At a time when human environmental disturbance is challenging livability on the planet—for humans and nonhumans alike—it is important to find better methods for engaging with the liveliness of landscapes, the relations with which they hang together, and the various ways they are interrupted. This dissertation explores the practices of tracking and gathering as methods for studying such issues facing Kalahari Desert landscapes in Botswana. These ecologically important landscapes are increasingly encroached upon and fragmented by the growing cattle economy and the proliferation of extractive industries into the desert. These trends have led to dramatic declines in wildlife populations and growing desertification of the already arid region. The Kalahari is home to small communities of people, many of whom are former hunter-gatherers whose rights to land and access to wildlife are increasingly inhibited. The government has banned hunting, largely in response to conservationists’ concerns about wildlife. In addition, gathering is increasingly regulated, and cattle colonize areas that are significant for wildlife and San communities. In this context, rather than treating tracking and gathering as objects of study, I take these practices seriously as methods for noticing and theorizing more-than-human landscapes, their transformations, and contingent histories to address challenges facing people and their environments in the Kalahari and beyond.
By focusing on the relational forms of noticing landscapes with San trackers and gatherers, I describe landscapes as always in motion, emergent more-than-human places where assemblages gather, histories are made, and politics enacted. This is in direct contrast to theoretical moves that treat landscapes as background on which histories and politics occur. My dissertation enacts tracking and gathering as a methodology. Beginning with an extension of the concept of tracks and following their movements out to their relations with other landscape actors in each chapter, I emphasize that landscapes are not merely contexts for politics and histories. Rather, landscapes do histories and politics, in spite of efforts to hold these landscapes still as underutilized expanses of resources.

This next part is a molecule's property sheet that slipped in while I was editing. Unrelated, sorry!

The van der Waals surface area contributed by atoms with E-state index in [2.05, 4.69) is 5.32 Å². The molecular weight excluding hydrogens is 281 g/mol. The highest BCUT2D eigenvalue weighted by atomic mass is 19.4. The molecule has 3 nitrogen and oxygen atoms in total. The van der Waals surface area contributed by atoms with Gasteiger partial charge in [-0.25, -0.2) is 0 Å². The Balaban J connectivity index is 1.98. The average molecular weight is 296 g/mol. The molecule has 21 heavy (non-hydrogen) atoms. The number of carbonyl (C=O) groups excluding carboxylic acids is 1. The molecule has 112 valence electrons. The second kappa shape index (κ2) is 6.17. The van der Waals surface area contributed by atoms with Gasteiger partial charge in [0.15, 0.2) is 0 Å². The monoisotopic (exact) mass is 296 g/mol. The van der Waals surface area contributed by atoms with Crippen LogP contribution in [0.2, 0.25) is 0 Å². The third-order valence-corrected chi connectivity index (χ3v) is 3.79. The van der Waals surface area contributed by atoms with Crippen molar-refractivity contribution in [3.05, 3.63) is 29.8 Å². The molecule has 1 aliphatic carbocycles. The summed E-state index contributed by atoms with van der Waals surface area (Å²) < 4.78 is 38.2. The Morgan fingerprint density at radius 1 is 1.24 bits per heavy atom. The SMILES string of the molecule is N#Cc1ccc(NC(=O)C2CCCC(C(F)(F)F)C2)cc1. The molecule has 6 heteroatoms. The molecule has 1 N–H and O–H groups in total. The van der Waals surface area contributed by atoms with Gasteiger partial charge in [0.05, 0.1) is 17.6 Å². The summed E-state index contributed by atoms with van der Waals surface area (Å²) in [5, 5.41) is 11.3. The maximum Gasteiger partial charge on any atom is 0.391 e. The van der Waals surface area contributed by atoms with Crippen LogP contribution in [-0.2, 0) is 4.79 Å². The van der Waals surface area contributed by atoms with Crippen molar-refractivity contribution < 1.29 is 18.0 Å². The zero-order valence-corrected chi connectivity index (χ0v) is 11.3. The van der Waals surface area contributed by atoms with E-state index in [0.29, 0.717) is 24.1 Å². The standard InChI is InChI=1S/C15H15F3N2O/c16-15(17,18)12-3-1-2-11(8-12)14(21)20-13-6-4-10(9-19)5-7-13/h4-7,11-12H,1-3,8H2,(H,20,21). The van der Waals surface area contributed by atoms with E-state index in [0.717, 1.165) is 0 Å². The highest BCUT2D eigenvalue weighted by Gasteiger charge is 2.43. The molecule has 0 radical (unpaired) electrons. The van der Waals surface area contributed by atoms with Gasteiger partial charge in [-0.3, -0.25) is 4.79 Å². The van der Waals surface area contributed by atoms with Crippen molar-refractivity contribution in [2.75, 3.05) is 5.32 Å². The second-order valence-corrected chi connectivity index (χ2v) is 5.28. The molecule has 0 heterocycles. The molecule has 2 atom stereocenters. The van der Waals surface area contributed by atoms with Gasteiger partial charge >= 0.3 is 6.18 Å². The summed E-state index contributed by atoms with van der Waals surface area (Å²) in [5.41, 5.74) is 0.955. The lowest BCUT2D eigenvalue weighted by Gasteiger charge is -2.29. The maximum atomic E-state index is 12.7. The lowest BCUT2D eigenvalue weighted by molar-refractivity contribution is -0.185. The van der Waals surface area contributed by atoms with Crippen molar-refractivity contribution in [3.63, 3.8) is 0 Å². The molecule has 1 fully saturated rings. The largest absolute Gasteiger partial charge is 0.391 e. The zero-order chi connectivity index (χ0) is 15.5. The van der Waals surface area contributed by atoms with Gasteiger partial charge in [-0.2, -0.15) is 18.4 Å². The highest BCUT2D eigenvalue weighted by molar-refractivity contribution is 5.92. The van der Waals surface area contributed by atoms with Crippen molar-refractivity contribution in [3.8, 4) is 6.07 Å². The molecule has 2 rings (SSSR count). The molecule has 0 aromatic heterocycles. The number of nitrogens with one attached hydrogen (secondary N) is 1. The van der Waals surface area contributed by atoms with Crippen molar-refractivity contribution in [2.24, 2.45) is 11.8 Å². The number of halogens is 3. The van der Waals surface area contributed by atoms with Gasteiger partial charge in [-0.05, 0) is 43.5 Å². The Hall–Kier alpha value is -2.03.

The dissertation itself unfolds, moving out through the landscape by tracking these emergent relations. I argue that tracking is a relational practice of becoming-familiar-with these multiple entanglements of emergent landscapes. The practice of gathering involves much of the same kinds of attention to landscape movements and their coordinations as with tracking. Here, I employ gathering in its double meaning: the practice of collecting and of coming together. The tracks of gathered truffles then lead to the worlds of grass and termites that, in turn, allow for a reflection on Kalahari rangeland ecology and the political economy of the cattle industry. Finally, the dissertation zooms out to the desert’s geomorphology, tracking the movements of geological processes as they gather with the movements of humans and nonhumans to form lively landscape features over the longue duree. Tracking and gathering are methods that allow for an elaboration of these more-than-human landscapes-in-motion, together with their social, political, and economic histories and speculative futures.
|Advisor:||Tsing, Anna L.|
|Commitee:||Fernando, Mayanthi, Mathews, Andrew|
|School:||University of California, Santa Cruz|
|School Location:||United States -- California|
|Source:||DAI-A 79/12(E), Dissertation Abstracts International|
|Subjects:||Cultural anthropology, Sub Saharan Africa Studies|
|Keywords:||Anthropocene, Gathering, Kalahari, Landscapes, Multispecies, Tracking|
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